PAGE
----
Why it took 20 years for Booker Prize winning author Arundhati Roy to release her second novel

Arundhati Roy's enduring popularity is a staggering display of what her eight-million-selling debut continues to mean to so many people – and a reflection of the excitement surrounding The Ministry of Utmost Happiness.

Author Arundhati Roy. Photo by Mayank Austen Soofi
Powered by automated translation

The queue of people waiting to meet Arundhati Roy for just a brief moment and have her sign her new book snakes through the Royal Northern College of Music in Manchester.

The author has just spoken about The Ministry of Utmost Happiness to a rapt audience of more than 500 people during a trailblazer event for the Manchester Literature Festival. It is also the last date of her English tour, during which devoted fans have travelled from around the country to hear her talk.

All this for a 55-year-old Indian author who has not published a word of fiction in 20 years, since the seismic The God of Small Things won the Booker Prize in 1997. Her enduring popularity is a staggering display of what her eight-million-selling debut continues to mean to so many people – and a reflection of the excitement surrounding The Ministry of Utmost Happiness.

So why has a book she describes as a “sibling” to its predecessor taken so long?

"Well, just a few months after The God of Small Things won the Booker and I was on the cover of all these magazines, there was this change in India," says Roy. "It suddenly began to move very sharply towards what we have now: a Hindu nationalist government, nuclear tests and so on.

“The public discourse changed. What had become unacceptable to say in public became acceptable. I knew that I needed to do what I could do best, which was tell the story of those struggles through the essays I wrote.”

These essays, which were often critical of India’s ruling class, campaigned for Kashmiri independence, Maoist rebels and indigenous land rights. Roy was also jailed briefly for her campaign against the Narmada dam project, and has been charged more than once for her outspoken views.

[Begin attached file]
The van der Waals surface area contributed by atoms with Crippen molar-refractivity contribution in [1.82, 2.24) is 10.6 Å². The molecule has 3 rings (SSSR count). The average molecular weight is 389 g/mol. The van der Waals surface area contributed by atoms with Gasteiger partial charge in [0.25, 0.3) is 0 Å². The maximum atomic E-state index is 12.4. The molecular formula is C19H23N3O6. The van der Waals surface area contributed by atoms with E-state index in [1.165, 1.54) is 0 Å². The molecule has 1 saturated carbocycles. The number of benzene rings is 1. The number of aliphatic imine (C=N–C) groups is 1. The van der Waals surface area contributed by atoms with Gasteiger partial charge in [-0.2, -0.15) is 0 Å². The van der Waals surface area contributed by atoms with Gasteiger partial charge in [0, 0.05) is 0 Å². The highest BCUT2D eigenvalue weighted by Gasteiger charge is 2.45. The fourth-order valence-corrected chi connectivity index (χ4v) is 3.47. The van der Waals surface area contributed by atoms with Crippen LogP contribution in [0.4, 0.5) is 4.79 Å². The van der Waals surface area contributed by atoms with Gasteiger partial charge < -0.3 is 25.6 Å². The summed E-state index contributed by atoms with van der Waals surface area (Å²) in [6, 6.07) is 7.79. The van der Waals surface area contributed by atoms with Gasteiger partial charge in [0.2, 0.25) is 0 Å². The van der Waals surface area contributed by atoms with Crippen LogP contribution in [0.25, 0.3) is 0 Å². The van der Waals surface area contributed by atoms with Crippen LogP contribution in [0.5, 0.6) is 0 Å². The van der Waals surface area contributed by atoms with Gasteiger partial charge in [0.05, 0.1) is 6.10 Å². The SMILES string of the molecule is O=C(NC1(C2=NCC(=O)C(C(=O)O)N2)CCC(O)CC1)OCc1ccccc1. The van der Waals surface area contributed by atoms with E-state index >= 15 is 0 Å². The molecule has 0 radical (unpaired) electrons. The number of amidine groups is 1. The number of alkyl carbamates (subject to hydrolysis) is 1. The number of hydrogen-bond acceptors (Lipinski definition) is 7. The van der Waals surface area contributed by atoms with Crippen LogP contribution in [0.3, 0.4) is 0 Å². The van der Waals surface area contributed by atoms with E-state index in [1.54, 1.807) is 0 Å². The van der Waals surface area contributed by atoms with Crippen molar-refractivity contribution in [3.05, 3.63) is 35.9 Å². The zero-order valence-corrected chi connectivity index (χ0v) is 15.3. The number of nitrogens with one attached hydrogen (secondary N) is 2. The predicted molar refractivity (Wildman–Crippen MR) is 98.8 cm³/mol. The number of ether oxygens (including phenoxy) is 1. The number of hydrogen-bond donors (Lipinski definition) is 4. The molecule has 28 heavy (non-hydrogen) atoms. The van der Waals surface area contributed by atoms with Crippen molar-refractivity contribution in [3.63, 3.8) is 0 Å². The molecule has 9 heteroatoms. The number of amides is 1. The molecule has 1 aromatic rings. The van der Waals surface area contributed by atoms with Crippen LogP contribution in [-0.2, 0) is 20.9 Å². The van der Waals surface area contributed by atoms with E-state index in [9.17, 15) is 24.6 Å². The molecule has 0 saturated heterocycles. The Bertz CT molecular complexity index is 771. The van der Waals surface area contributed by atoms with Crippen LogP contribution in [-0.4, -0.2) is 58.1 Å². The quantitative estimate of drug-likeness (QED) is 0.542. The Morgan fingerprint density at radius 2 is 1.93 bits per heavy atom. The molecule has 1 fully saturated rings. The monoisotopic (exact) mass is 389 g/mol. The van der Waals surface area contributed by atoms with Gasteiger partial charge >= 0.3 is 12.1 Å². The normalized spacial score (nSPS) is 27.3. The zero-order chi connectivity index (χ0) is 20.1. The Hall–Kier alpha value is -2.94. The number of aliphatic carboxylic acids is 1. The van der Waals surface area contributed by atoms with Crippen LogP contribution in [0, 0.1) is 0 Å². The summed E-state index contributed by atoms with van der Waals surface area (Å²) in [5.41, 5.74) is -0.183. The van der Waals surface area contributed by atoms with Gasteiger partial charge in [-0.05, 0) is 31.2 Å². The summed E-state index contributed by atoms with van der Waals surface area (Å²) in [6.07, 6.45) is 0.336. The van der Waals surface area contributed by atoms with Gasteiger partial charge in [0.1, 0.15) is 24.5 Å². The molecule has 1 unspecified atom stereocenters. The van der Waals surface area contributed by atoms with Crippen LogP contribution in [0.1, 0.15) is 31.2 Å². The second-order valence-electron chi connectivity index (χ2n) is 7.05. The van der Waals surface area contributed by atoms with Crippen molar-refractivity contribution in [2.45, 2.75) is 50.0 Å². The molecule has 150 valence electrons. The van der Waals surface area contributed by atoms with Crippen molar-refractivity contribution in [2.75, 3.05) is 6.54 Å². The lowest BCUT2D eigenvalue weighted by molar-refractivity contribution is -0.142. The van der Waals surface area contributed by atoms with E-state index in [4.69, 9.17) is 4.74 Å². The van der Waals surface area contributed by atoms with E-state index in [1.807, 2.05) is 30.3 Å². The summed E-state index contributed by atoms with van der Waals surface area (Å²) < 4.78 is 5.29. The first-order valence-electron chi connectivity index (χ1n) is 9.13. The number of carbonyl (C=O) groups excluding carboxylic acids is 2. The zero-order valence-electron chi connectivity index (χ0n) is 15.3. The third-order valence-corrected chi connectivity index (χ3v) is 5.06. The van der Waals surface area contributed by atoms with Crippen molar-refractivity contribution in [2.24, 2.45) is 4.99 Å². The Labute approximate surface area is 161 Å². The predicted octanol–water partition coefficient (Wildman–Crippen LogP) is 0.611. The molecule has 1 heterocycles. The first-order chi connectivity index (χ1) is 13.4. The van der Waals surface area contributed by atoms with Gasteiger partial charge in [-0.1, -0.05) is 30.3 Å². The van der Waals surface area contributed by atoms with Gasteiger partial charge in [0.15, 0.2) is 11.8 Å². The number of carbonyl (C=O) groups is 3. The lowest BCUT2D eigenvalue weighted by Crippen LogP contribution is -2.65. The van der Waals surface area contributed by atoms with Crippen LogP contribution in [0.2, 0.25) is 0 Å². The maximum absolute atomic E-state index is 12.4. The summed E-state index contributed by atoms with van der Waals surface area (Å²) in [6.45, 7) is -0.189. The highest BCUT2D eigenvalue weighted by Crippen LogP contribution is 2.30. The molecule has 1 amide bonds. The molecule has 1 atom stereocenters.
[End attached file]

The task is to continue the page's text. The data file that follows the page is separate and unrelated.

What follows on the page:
It is fair to say that this vast melting pot of opinion, struggle and experience feeds into the many layers of The Ministry of Utmost Happiness.

Anjum grows up as a “hijra” (hermaphrodite) in a battered community of like-minded people in Delhi’s old city. After witnessing a massacre in Gujarat, she leaves the community to live in a graveyard, where she builds guest rooms for all kinds of excluded, untouchable people.

It feels very much like a documentary collage of India, although Roy rejects any accusations of polemic.

"Fiction is not an argument, it's a universe," she says of the difference between her essays and her novels. "But it wasn't a question of finding the quiet times amid my essay writing to write The Ministry of Utmost Happiness. I like writing in chaos. The book just took its time, that's all."

In a way, the 20 years that have passed without a new novel have not only increased the power of The God of Small Things. They have also made Roy more strident about what a novel can, and should, achieve. Because she stands apart from the bestselling mainstream – she leads a simple life, having given away much of the royalties from her debut – she is now able to write what she wants to.

"For me, novels are too easily domesticated, too easily categorised or themed so they can sell," she says. "But they should be like a city, not designed in advance, with old parts, new parts, blind alleys. So The Ministry of Utmost Happiness doesn't have a power unless it can connect nationalism and history, Kashmir, gender, violence – all of it matters."

Undeniably this mosaic effect is a structural risk. At the start, our sympathies lie firmly with Anjum, then she completely disappears as Roy takes us to Kashmir for a section that could almost be from a completely different book.

“I think you have a sense she’s going to come back,” Roy counters. “Sometimes, I just wanted the background to become the foreground. What has influenced me most is the Kerala dance form called Kathakali, which actually means ‘storytelling’. The dancer tells the story and then becomes the creatures, the rivers, the forest, the king. So it’s about being able to move from one gear to another.”

As soon as she started going to Kashmir, Roy knew she would struggle to tell the truth about the place in any other form than fiction.

“What does living there, in the most densely militarised place in the world, do to the mind?” she says. “That’s what interests me.”

So how does she think her new novel's critical view of India will be received in the country? After all, a case was filed accusing her of corrupting public morality with The God of Small Things, since when Roy has basically been in and out of the courts for her writing.

“There’s always a dance about how far you should go,” she says. “But it’s important that as writers we remain dangerous rather than bestselling, without being a martyr – to know how to live in society, to know when to speak and when to remain quiet.

“It’s the right time to publish this book in India, definitely. I just don’t know yet whether it’s the right time to be the author of it.”

The Ministry of Utmost Happiness is out now